Thomas Crerar

Thomas Crerar

JUNE 17, 1876 - APRIL 11, 1975

Thomas Crerar was born in Molesworth, Ontario, but moved to Manitoba during his youth. Crerar established himself as a notable farmer in the province. He grew grain and taught at a rural school in the newly developing province. Around the turn of the century, Crerar expanded his portfolio to leadership, as the manager of the Farmers’ Elevator Co-op, president of the Grain Growers Grain Company and the first reeve of Silver Creek, Manitoba.

Crerar would come to national prominence in the 1910s. At the decades start he was appointed to the board of the Home Bank of Canada. During the war years, Crerar became a well-known advocate for policies that benefited farmers. He endorsed the Canadian Council of Agriculture’s 1916 platform suggestion that included low tariffs, railway nationalization and a progressive income tax.

His notability was rewarded in the 1917 election when he, considered a Liberal in affiliation, was offered a position in the Union government cabinet of Robert L. Borden. Crerar easily captured the riding of Marquette in Manitoba. Crerar continued to use his United Grain Growers stationery for letters while in office and was committed to a non-partisan idea of Union government.

Much of his ministerial tenure was focused on continuing the efforts of the government to supply Canadian agricultural products abroad at a reliable rate as well as at an acceptable price for Canadian farmers. A major policy piece invoked was the creation of a single wheat board for Canadian product in 1917. The government closed the Winnipeg Grain Exchange and prices sky-rocketed to $3.15 per bushel. In 1919 the policy was lifted but the decision proved to be an important foreshadower for the eventual dominance of unitary grain marketing in Canada.

Crerar established some policies in the post-war world as well. He brought in microscopic Seed Branch analyses to prevent the contamination of mill feeds and a new regulatory system for beef to keep tuberculous out of Canadian exports. However, the lack of action towards a reduction in tariffs as well as other key demands of western farmer movements, led Crerar to resign from government in protest in 1919.

Crerar wasted no time reentering the political arena by founding the Progressive Party the following year. The Progressive Party’s policy was largely reminiscent of the Liberal party with a distinct focus on expanding free trade. Additionally, the Progressive Party aligned itself with various provincial United Farmer governments, promising to bring agricultural advocacy to the Federal House of Commons. However, Crerar also mandated a lack of uniformity in policy, promoting Progressive candidates to reflect their constituency.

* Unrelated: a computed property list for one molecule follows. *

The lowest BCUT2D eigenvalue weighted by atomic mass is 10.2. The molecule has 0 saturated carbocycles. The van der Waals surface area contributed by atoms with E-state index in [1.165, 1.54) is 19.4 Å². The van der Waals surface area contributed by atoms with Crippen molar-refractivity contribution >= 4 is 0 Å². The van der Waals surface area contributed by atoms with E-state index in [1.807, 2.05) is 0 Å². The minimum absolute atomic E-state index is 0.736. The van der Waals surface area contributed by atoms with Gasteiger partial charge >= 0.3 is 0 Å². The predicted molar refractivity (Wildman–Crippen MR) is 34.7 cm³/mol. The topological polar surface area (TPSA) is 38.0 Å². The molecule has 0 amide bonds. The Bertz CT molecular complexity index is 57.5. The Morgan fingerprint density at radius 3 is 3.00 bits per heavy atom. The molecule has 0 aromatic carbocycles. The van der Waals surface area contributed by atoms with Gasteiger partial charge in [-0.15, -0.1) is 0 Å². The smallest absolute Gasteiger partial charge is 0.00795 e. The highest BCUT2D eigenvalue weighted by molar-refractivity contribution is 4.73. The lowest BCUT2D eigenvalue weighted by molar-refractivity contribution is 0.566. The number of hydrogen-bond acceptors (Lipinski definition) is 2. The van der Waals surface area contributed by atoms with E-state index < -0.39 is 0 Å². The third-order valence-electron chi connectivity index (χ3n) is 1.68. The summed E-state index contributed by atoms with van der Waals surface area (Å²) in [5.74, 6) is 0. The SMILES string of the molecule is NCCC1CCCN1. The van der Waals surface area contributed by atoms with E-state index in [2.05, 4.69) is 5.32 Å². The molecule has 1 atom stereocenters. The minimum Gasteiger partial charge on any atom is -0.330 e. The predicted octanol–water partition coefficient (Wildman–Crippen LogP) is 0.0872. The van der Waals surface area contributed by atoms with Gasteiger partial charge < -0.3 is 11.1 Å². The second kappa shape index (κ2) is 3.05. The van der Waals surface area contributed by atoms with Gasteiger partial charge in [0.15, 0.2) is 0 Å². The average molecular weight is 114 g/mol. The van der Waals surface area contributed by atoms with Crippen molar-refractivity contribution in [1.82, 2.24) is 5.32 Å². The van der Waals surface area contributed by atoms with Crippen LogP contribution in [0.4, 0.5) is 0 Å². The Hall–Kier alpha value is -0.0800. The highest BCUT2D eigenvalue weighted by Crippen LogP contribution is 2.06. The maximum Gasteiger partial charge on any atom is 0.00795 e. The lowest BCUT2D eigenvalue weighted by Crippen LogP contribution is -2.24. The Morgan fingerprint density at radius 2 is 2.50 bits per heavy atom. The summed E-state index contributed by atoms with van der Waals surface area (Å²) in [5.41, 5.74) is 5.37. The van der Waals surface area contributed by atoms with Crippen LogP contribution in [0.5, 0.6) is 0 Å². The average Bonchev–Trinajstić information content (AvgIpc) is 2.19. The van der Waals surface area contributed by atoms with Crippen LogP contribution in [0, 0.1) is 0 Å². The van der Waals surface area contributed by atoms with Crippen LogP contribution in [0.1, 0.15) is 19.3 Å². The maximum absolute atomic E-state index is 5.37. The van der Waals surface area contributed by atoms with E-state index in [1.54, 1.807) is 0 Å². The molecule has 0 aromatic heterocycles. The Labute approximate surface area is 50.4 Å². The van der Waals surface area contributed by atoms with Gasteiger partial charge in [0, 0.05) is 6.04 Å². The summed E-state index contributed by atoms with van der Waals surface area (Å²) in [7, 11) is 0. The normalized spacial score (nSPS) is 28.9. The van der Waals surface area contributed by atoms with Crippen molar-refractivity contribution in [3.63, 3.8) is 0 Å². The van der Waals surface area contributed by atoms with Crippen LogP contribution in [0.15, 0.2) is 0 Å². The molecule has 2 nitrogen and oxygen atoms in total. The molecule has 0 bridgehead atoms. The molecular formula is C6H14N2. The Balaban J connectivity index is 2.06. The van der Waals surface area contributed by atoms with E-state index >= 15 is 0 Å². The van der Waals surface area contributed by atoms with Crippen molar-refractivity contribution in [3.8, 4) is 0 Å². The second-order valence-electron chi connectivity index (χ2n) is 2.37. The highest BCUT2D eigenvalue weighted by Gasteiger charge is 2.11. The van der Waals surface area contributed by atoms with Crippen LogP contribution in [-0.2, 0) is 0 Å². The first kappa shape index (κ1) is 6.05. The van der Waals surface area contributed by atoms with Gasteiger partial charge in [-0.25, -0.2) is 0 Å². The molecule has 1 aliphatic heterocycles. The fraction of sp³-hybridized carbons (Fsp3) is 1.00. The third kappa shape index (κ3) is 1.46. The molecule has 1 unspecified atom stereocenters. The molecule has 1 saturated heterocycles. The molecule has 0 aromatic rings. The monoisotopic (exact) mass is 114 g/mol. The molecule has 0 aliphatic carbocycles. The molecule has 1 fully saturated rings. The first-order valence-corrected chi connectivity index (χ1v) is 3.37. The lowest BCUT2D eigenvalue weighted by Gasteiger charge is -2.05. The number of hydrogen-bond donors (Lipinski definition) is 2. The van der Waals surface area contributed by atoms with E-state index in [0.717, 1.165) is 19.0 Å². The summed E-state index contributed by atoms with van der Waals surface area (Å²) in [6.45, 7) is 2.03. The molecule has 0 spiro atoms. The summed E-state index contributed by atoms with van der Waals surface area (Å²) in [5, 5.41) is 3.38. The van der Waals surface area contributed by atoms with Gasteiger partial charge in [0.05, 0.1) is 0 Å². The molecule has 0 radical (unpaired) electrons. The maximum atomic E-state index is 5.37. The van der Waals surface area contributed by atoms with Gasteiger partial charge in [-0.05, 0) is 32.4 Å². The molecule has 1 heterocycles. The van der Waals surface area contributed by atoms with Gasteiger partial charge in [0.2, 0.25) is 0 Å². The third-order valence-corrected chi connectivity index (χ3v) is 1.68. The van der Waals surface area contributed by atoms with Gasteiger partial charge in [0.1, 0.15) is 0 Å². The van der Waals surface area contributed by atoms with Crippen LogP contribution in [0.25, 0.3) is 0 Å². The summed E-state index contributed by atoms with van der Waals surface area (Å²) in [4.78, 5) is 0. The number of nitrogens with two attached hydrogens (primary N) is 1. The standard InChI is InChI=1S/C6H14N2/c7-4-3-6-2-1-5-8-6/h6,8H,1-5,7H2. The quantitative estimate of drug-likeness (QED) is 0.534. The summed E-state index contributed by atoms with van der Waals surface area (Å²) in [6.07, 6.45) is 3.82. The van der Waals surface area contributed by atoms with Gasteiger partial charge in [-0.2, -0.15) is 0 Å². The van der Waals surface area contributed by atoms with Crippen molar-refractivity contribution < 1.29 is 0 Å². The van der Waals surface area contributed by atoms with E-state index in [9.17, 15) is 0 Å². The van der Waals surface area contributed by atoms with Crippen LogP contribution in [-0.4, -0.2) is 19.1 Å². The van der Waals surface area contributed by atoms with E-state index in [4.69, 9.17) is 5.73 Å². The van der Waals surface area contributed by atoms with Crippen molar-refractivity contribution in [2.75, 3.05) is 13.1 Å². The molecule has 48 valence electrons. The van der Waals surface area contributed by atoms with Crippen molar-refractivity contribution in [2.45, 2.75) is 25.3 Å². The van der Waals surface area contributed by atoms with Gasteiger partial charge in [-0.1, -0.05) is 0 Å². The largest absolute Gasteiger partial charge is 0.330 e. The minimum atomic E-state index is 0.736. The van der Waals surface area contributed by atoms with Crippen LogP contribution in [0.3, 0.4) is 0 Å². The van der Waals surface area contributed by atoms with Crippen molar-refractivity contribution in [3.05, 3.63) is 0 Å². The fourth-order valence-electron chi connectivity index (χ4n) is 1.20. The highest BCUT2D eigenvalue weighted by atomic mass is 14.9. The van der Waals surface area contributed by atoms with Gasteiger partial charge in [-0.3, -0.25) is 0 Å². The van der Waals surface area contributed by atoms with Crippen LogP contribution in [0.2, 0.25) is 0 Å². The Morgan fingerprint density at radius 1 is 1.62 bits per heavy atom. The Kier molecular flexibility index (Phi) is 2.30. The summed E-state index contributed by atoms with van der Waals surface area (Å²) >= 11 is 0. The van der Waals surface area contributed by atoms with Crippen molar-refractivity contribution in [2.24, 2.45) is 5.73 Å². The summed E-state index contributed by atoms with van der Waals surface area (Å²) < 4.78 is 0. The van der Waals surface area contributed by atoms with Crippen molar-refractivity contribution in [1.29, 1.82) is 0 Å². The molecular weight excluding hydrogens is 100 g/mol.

In the 1921 general election, the Progressive Party elected 58 members, including the first female Member of Parliament, Agnes Macphail. This tally was more than the Conservatives 49 and second to the Liberals one-vote majority of 118. The Progressive Party dominated the three Prairie Provinces and also picked up respectable seat counts in Ontario and British Columbia. The Liberals coasted to power by winning 100% of the seats in Quebec, Nova Scotia and Prince Edward Island. The distribution of regional votes across the left-wing parties was an interesting foreshadowing of the power that Western-focused protest parties could have. Said power would boost the Reform party into prominence during the 1990s.

Crerar favoured an alliance with the Liberals while some other notable party members wished to reflect their constituents only in a decentralized manner. Neither of these options were conducive to forming the official opposition and so the party refused the role. Crerar failed to either influence the Liberals policy through support or centralize his own party under more conventional lines and he resigned as leader in 1922.

Crerar returned to preside over the Grain Growers Company, now known as the United Grain Growers. By 1924 he had expanded the company to control 367 grain elevators across the Prairie Provinces. He would retain directorship in various enterprises when he returned to politics as a Liberal in 1929.

Crerar was made briefly made Minister of Railways and Canals. The Liberals, and Crerar, were defeated in 1930 but he returned to government in 1935. Crerar served as MP for Churchill and Minister of Mines and Resources. In his role as Minister of Mines and Resources, Crerar usually sat quietly in the house, preferring to craft his policy behind the scenes. Crerar was a valuable member of the wartime cabinet and when he retired in 1945, William Lyon Mackenzie King appointed him to the senate.

In the 1950s Crerar focused his senatorial efforts on promoting responsible spending to both the St. Laurent and Diefenbaker governments. One of his interesting endeavors was a proposal to divide the Yukon and the North-West Territories between the four western provinces. He was also a sponsor and proponent of successful bills, such as the 1953 establishment of the Canadian Disaster Relief Fund. In 1956 Crerar heavily criticized the government’s attempt to invoke closure over the house and prevent meaningful senate assessment of the pipeline bill. The controversy over Liberal motions was a large factor towards the St. Laurent’s governments loss in the 1957 and 1958 elections. In 1966, Crerar retired from the senate and engaged in no further political activity.

In 1973 Crerar was named a Companion of the Order of Canada, one of the highest honours available in the nation. Crerar died two years later after a lifetime of service to Canada and its farmers.

Celebrating 150 Years of Canadian Agriculture